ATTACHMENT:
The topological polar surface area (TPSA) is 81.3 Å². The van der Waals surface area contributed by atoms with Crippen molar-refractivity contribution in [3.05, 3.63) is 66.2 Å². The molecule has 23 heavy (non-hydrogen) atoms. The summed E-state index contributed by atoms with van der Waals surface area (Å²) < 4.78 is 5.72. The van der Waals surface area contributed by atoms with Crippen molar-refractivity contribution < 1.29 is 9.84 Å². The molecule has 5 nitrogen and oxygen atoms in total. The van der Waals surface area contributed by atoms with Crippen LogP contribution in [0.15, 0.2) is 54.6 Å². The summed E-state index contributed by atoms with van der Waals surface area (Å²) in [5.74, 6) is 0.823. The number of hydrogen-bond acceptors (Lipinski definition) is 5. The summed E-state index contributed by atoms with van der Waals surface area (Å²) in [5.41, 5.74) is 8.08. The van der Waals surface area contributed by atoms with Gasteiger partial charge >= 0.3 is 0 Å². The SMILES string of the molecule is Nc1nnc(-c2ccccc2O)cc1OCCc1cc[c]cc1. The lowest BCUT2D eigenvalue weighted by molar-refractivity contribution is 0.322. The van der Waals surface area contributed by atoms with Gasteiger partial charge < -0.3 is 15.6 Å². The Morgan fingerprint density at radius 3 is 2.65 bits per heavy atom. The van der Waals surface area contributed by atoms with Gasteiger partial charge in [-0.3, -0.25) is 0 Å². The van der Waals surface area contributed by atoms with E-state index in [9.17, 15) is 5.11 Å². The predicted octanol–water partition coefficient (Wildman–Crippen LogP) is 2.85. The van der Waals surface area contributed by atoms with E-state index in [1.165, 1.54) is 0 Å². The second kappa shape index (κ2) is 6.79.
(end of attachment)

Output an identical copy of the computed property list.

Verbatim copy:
The topological polar surface area (TPSA) is 81.3 Å². The van der Waals surface area contributed by atoms with Crippen molar-refractivity contribution in [3.05, 3.63) is 66.2 Å². The molecule has 23 heavy (non-hydrogen) atoms. The summed E-state index contributed by atoms with van der Waals surface area (Å²) < 4.78 is 5.72. The van der Waals surface area contributed by atoms with Crippen molar-refractivity contribution < 1.29 is 9.84 Å². The molecule has 5 nitrogen and oxygen atoms in total. The van der Waals surface area contributed by atoms with Crippen LogP contribution in [0.15, 0.2) is 54.6 Å². The summed E-state index contributed by atoms with van der Waals surface area (Å²) in [5.74, 6) is 0.823. The number of hydrogen-bond acceptors (Lipinski definition) is 5. The summed E-state index contributed by atoms with van der Waals surface area (Å²) in [5.41, 5.74) is 8.08. The van der Waals surface area contributed by atoms with Gasteiger partial charge >= 0.3 is 0 Å². The SMILES string of the molecule is Nc1nnc(-c2ccccc2O)cc1OCCc1cc[c]cc1. The lowest BCUT2D eigenvalue weighted by molar-refractivity contribution is 0.322. The van der Waals surface area contributed by atoms with Gasteiger partial charge < -0.3 is 15.6 Å². The Morgan fingerprint density at radius 3 is 2.65 bits per heavy atom. The van der Waals surface area contributed by atoms with Gasteiger partial charge in [-0.3, -0.25) is 0 Å². The van der Waals surface area contributed by atoms with E-state index in [9.17, 15) is 5.11 Å². The predicted octanol–water partition coefficient (Wildman–Crippen LogP) is 2.85. The van der Waals surface area contributed by atoms with E-state index in [1.165, 1.54) is 0 Å². The second kappa shape index (κ2) is 6.79.